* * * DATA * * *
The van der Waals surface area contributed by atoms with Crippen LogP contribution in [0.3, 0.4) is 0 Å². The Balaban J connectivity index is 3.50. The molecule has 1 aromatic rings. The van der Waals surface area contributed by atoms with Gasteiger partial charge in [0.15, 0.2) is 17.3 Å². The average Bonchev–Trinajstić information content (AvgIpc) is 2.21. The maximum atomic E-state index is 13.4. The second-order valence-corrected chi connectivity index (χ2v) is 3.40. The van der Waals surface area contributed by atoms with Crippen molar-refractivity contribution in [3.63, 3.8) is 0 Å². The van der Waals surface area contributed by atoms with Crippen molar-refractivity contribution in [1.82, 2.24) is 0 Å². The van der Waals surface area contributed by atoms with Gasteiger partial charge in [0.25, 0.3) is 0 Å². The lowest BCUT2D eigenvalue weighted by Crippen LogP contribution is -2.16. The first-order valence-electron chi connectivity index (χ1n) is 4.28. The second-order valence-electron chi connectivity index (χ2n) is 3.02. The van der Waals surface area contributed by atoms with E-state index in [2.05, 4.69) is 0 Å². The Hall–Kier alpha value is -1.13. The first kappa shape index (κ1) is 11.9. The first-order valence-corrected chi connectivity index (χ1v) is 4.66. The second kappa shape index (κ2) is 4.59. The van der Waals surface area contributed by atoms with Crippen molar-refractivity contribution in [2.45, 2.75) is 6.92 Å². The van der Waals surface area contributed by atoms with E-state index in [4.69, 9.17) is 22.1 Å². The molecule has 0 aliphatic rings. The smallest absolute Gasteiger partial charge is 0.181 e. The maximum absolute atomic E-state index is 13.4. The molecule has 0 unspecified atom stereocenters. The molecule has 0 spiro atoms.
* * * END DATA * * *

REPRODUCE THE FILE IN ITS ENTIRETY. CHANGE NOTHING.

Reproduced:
The van der Waals surface area contributed by atoms with Crippen LogP contribution in [0.3, 0.4) is 0 Å². The Balaban J connectivity index is 3.50. The molecule has 1 aromatic rings. The van der Waals surface area contributed by atoms with Gasteiger partial charge in [0.15, 0.2) is 17.3 Å². The average Bonchev–Trinajstić information content (AvgIpc) is 2.21. The maximum atomic E-state index is 13.4. The second-order valence-corrected chi connectivity index (χ2v) is 3.40. The van der Waals surface area contributed by atoms with Crippen molar-refractivity contribution in [3.63, 3.8) is 0 Å². The van der Waals surface area contributed by atoms with Crippen molar-refractivity contribution in [1.82, 2.24) is 0 Å². The van der Waals surface area contributed by atoms with Gasteiger partial charge in [0.25, 0.3) is 0 Å². The lowest BCUT2D eigenvalue weighted by Crippen LogP contribution is -2.16. The first-order valence-electron chi connectivity index (χ1n) is 4.28. The second-order valence-electron chi connectivity index (χ2n) is 3.02. The van der Waals surface area contributed by atoms with E-state index in [2.05, 4.69) is 0 Å². The Hall–Kier alpha value is -1.13. The first kappa shape index (κ1) is 11.9. The first-order valence-corrected chi connectivity index (χ1v) is 4.66. The second kappa shape index (κ2) is 4.59. The van der Waals surface area contributed by atoms with Crippen molar-refractivity contribution in [2.45, 2.75) is 6.92 Å². The van der Waals surface area contributed by atoms with E-state index in [4.69, 9.17) is 22.1 Å². The molecule has 0 aliphatic rings. The smallest absolute Gasteiger partial charge is 0.181 e. The maximum absolute atomic E-state index is 13.4. The molecule has 0 unspecified atom stereocenters. The molecule has 0 spiro atoms.